When Was Reform Judaism Founded

Reform Judaism is one of the most progressive forms of Jewish practice, and is widely considered to be the most liberal version of the religion. But when was Reform Judaism founded? The roots of Reform Judaism can be traced back to the 19th century, when a series of European “enlightenment” movements spurred a reassessment of traditional Jewish beliefs and practices, and led to the emergence of an organized reform of Judaism. The actual founding of the movement arose out of synagogues in Germany in the early 19th century, which was a direct result of the influence of Napoleon’s campaigns and the French Revolution that had preceded it. The newfound freedoms brought about by this period of revolution and emancipation allowed for new interpretations and reformations of the existing customs. These religious reforms were adopted and organized by Rabbi Abraham Geiger in 1813 with the publication of his seminal book, ‘Urschrift und Uebersetzungen der Bibel’ (‘The Origin and Translation of the Bible’).Geiger’s scholarly work was compiled from an analysis of ancient Hebrew texts, and its main thesis was that biblical commandments were open to modern interpretation. Geiger argued that Judaism should reflect the times in which its practitioners lived, and he championed for an acceptance of progress and changes in the life of religious Jews. This period heralded the beginnings of a new form of Judaism, and termed it ‘Reform Judaism’.

Geiger’s work was met with strong opposition from some traditionalists, who claimed that his ideas represented a dangerous deviation from traditional beliefs and customs. But despite the skepticism, there was also a growing acceptance of Geiger’s reforms in some quarters, and the movement began to gain traction among a more moderate population. In 1810, the Hamburg Temple was established, becoming the first synagogue to officially adopt Reform Judaism. The seminal leader of Reform Judaism in Germany during this period was Rabbi Samson Raphael Hirsch. Hirsch took Geiger’s loftier ideas and distilled them into more practical, achievable goals. These goals included a new methodology of Torah study that was more rational and open to modern interpretations; the introduction of music into synagogue services; and the return of Hebrew as the main language of prayer, among other smaller reforms. Hirsch and his disciples went on to spread his message of reform throughout Germany and beyond, popularizing the movement and eventually leading to the formation of the Central Association of German Rabbis in 1854.

However, it was a few decades later that Reform Judaism as we know it today began to emerge. The turning point came at the first World Conference of Progressives Jews convened in 1893 in Minden, Germany. This event brought together the most influential minds of the time in reform Judaism, including Rabbi Isaac Mayer Wise. Wise was a prominent figure in the development of Reform Judaism in the United States, and he went on to form the Union of American Hebrew Congregations (now the Union of Reform Judaism) and the Hebrew Union College, both of which were integral in producing and disseminating the writings of Reform scholars. A few years later, in 1897, the Union of American Hebrew Congregations issued the Pittsburgh Platform, which became the ideological foundation of contemporary Reform Judaism. The Pittsburgh Platform introduced core elements of Reform Judaism, such as the disavowal of traditional rituals and a focus on ethical monotheism, which have become the cornerstones of Reform practice.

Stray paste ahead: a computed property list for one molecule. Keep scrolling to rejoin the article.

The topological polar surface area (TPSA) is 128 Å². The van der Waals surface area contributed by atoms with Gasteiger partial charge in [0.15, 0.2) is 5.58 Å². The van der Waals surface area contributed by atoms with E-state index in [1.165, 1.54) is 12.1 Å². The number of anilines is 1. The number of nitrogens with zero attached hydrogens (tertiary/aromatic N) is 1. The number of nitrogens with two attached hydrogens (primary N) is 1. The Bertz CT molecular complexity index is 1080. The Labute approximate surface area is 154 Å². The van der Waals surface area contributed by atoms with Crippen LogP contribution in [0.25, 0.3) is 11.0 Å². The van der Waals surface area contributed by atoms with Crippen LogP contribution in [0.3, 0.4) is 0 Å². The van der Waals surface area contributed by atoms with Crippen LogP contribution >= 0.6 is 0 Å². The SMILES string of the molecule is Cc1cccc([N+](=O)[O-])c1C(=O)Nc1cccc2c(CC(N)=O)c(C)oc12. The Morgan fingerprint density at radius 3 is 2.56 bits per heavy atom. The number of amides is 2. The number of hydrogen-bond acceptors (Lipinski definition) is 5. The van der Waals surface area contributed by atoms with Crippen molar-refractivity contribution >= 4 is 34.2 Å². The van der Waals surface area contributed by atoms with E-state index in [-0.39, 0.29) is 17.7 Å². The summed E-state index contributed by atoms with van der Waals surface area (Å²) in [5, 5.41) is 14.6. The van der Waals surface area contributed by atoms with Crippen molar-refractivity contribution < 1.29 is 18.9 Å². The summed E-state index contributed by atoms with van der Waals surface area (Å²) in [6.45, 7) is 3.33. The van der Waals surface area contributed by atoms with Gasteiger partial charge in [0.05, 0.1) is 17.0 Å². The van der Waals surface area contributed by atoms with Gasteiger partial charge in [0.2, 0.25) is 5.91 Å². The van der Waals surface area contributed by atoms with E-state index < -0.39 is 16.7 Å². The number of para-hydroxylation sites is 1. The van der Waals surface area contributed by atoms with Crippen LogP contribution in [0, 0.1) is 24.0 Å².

Influence of Reform Judaism Worldwide

Reform Judaism quickly became the predominant form of Judaism in North America. In the decades since, it has continued to expand worldwide, with over one million adherents in the US alone. From North America, Reform Judaism has spread throughout the world, particularly Europe, Australia and Israel. The World Union for Progressive Judaism (WUPJ) has grown to become an international organization, connecting Reform Jews from around the globe. The WUPJ also serves as an umbrella organization for other organizations, such as Mercaz, the Association of Reform Zionists of America, and the Reform Jewish Vacation Network.

Reform Judaism has had a major influence on the trajectory of the Jewish people, not only in the realm of practice, but also in terms of political engagement. Reform Judaism has been at the forefront of the struggle for social and civil justice, fighting for the cause of African Americans during the US civil rights movement, for example. It has also been a leader in interfaith dialogue and advocacy for Israeli-Palestinian reconciliation, issues of immigration and refugee rights, and many other causes of justice. Its emphasis on ethical behavior, human rights and social justice have made it a model of religious engagement in contemporary society.